Mental Health Credentialing with Insurance Companies

mental health credentialing, insurance company credentialing, mental health insurance

To credential or not to credential? That is the question many therapists face when they start to practice. While becoming part of an insurance panel has many benefits, it also has some significant drawbacks. Still, for many therapists, becoming credentialed with insurance is one of their top priorities. Let’s take a closer look at all that mental health credentialing entails and ask the most important question: is it worth it?

What Do We Mean By Credentialing?

Credentialing means going through the process of becoming a member of an insurance panel. The ultimate goal is to be listed as an in-network therapist by a specific insurance company. Unfortunately, you can’t apply to one place and be credentialed with every insurance company all at once. You have to apply to be credentialed on each insurance panel separately. For example, if you become credentialed with Blue Cross/Blue Shield, you will still have to apply to be part of Universal Healthcare.

Why Get Credentialed?

Credentialing opens up a whole source of clients to a therapist. While some people can afford to pay for a therapist out-of-pocket, most need to use insurance to afford the costs. If you live in a working-class area, for instance, the community relies on insurance. There are not many people that are going to be willing to pay full price. When you get on an insurance panel, every person who has that insurance will see you listed as a possible therapist. Credentialing also allows you a certain flexibility. If you switch jobs, your credentialing follows you. It is a resource you can depend upon, no matter the situation in which you find yourself. 

HMO vs. PPO

Insurance plans fall under two main designations, the HMO (Health Maintenance Organization)

and the PPO (Preferred Provider Organization). If you are part of an HMO, you must choose an in-network provider or pay for it on your own. People with HMOs also more often need to meet a deductible to start receiving full reimbursements. That means that until the deductible is met, the client is responsible for the costs, a fact that is valuable information for a therapist who wants to be paid for their services. A PPO offers clients more flexibility. In many cases, a client can choose their own provider and insurance will cover the costs. This means that a therapist might be able to be reimbursed at a higher rate for a client with a PPO versus an HMO. However, PPOs are becoming more restrictive. It is not uncommon for a PPO to pay therapists at the same rate as someone who has an HMO. As a provider, you may have to apply for an HMO and PPO plan separately. For example, it is possible that you could be accepted as part of a company’s PPO but not with their HMO. HMOs tend to be more competitive for therapists and their panels close more quickly.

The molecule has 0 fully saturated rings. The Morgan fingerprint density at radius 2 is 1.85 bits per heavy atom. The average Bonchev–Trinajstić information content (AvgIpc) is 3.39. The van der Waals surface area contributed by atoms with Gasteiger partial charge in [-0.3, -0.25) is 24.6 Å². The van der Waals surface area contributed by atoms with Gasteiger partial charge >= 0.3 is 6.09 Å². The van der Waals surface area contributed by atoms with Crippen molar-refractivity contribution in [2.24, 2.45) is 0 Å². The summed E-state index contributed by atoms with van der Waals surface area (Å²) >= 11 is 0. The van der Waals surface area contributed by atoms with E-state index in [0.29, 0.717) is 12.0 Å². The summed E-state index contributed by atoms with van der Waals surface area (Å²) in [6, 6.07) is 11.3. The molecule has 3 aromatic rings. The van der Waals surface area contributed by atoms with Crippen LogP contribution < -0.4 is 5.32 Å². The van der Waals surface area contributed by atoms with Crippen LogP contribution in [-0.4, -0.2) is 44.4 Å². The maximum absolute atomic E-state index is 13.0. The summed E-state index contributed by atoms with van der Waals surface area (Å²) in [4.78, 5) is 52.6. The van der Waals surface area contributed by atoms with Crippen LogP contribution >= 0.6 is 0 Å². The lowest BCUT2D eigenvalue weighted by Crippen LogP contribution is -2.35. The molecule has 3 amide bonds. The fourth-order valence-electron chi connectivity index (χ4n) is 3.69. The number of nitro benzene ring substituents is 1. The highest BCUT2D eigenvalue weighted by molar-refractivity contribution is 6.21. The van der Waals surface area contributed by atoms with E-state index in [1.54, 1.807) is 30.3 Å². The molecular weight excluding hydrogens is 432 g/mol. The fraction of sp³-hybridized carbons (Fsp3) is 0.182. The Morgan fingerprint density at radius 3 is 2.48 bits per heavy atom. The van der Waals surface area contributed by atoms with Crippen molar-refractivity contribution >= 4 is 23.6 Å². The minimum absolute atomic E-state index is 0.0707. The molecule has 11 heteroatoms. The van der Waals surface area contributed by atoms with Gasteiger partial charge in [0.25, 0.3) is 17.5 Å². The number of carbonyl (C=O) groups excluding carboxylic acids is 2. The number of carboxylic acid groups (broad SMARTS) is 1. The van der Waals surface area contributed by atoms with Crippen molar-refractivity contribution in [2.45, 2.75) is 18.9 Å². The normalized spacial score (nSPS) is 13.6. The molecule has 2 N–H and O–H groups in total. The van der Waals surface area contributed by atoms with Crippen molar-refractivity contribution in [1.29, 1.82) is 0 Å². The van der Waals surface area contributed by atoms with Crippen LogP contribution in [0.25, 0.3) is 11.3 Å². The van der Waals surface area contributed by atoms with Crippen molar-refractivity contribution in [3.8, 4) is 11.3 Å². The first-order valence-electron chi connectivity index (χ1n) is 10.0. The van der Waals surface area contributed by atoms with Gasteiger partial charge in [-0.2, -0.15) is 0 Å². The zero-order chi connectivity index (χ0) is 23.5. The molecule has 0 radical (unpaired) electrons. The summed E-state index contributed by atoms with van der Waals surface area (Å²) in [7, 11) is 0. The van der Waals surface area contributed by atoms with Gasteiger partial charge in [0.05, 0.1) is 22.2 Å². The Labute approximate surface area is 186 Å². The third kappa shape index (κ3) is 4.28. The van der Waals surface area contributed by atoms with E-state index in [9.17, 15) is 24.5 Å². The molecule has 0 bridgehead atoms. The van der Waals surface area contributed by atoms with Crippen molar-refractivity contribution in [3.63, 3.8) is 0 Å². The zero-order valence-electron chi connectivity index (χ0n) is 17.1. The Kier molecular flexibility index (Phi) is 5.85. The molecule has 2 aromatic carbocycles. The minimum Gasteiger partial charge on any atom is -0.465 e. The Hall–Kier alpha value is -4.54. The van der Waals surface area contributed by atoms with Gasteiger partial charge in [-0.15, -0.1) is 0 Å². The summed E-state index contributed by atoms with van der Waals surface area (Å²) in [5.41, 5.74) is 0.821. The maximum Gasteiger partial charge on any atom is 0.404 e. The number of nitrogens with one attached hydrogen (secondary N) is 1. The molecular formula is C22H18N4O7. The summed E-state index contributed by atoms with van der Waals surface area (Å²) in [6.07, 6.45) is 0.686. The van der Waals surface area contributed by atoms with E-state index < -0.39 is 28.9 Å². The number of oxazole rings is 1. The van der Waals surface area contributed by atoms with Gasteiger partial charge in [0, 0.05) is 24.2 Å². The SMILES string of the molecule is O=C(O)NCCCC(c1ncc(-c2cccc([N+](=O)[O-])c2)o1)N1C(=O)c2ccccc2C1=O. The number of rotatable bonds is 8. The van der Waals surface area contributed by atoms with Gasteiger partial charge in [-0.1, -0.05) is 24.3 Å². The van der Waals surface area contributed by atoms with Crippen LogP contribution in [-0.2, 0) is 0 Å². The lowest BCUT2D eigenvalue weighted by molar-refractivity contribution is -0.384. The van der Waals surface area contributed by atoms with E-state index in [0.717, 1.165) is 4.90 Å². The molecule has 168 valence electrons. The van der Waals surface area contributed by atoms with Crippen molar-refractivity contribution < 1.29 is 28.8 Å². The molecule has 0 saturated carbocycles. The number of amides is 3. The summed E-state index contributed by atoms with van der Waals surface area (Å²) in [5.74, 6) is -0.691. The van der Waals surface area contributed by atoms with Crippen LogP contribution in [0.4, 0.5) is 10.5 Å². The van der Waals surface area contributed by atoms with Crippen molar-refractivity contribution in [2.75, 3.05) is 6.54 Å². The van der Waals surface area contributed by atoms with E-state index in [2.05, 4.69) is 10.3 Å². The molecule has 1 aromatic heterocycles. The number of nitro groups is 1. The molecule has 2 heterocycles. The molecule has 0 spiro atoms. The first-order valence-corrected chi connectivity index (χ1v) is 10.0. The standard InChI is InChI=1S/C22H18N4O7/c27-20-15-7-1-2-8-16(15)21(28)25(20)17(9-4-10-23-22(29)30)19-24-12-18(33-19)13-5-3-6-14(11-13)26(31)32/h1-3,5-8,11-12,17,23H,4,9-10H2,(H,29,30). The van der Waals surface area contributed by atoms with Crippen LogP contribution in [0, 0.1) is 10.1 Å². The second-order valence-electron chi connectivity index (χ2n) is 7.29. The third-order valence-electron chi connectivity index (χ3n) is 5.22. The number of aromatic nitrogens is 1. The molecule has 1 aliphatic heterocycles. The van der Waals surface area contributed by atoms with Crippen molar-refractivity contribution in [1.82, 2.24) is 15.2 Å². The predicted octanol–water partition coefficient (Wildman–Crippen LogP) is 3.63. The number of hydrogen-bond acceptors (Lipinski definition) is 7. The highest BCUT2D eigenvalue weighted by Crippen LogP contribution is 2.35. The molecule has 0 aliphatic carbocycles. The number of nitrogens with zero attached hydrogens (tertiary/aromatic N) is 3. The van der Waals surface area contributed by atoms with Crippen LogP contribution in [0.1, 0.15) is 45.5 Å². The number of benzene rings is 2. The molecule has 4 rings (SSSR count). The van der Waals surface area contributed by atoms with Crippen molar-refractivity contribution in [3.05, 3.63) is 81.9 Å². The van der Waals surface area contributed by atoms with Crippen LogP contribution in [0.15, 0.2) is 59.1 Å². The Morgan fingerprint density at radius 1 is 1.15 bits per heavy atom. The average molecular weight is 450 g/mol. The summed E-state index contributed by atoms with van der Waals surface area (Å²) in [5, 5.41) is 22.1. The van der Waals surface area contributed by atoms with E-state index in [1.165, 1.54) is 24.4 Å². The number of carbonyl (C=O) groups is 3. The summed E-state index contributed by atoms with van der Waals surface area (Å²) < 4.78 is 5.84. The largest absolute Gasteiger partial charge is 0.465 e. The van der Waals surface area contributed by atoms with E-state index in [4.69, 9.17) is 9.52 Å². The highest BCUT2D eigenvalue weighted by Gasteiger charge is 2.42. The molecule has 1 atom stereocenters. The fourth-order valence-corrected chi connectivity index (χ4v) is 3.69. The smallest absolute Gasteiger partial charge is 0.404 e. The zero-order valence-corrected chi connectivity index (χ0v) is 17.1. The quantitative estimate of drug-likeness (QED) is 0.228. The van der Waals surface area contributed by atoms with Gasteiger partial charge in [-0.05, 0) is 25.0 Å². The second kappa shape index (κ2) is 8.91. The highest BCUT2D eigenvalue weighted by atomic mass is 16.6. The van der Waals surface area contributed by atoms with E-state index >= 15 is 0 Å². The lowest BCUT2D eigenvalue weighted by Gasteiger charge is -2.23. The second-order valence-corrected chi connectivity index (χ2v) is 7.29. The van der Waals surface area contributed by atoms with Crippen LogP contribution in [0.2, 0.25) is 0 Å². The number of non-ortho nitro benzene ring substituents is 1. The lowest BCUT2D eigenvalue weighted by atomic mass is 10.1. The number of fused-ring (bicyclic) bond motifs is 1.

How Does the Affordable Care Act Impact Therapists?

The Affordable Care Act (ACA)—also known as Obamacare—has had a positive effect on the world of mental health. The goal of the ACA was to expand healthcare coverage and make it more affordable and accessible. This has definitely been the case with mental health services. Mental health used to be considered a fringe benefit that was not covered by many health plans. Now, it is regarded as one of the essential health benefits. As such, it must be treated like most physical health services. For example, insurance companies can no longer set higher deductibles or charge higher copayments for mental health care.

Additionally, the ACA requires health plans to cover some preventive care, including mental health care, free of charge to the patient. The ACA also made it so medical history—including mental health history—could no longer be used against the client in the denial of insurance reimbursement. All in all, the ACA has lent a certain degree of legitimacy to mental health services, which only increases the likelihood that more of the population will attempt to use them.

Of course, the downside of popularity is that there is more competition. Specifically, now that almost everyone can use insurance for mental health services, more therapists will likely try to get credentialed. That means less room on insurance panels and more chances of rejection.


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How Does One Get Credentialed?

The process of getting credentialed can be long and tedious.

Here are the basic steps:

1. Get organized. You are going to need to provide a lot of information to get on insurance panels. This may include:

  • A current license in the state you are practicing.
  • Proof of Liability Insurance 
  • NPI Number – or National Provider Identifier. This is a provision of HIPAA used to identify medical providers.
  • Current resume or CV including employment history for the past 5 years.
  • Certain panels may require a letter of intent.
  • Proof of any special certifications or qualifications
  • Tax ID Number–  It is recommended that you get an Employer Identification Number (EIN). If you have employees in your practice, this is necessary. And, even if you are a solo practitioner, it can be useful for your practice to have a Tax ID number that is not your Social Security Number. You can apply for this free online through the IRS website.
  • Professional references
  • Some panels may want a copy of your graduate school transcript


2. Complete the application process for the CAQH Proview. The Council for Affordable Quality Healthcare (CAQH) runs a national database that most insurance companies use for credentialing. It collects pertinent information and requires therapists to keep it up to date quarterly. Insurance companies use it to make sure that providers have the proper credentialing to be part of their insurance panels. You can submit a paper application but don’t. It is much easier to apply online.


3. Decide which insurance companies you want to join. Some factors to consider include:

  • What insurance is popular in your area of practice?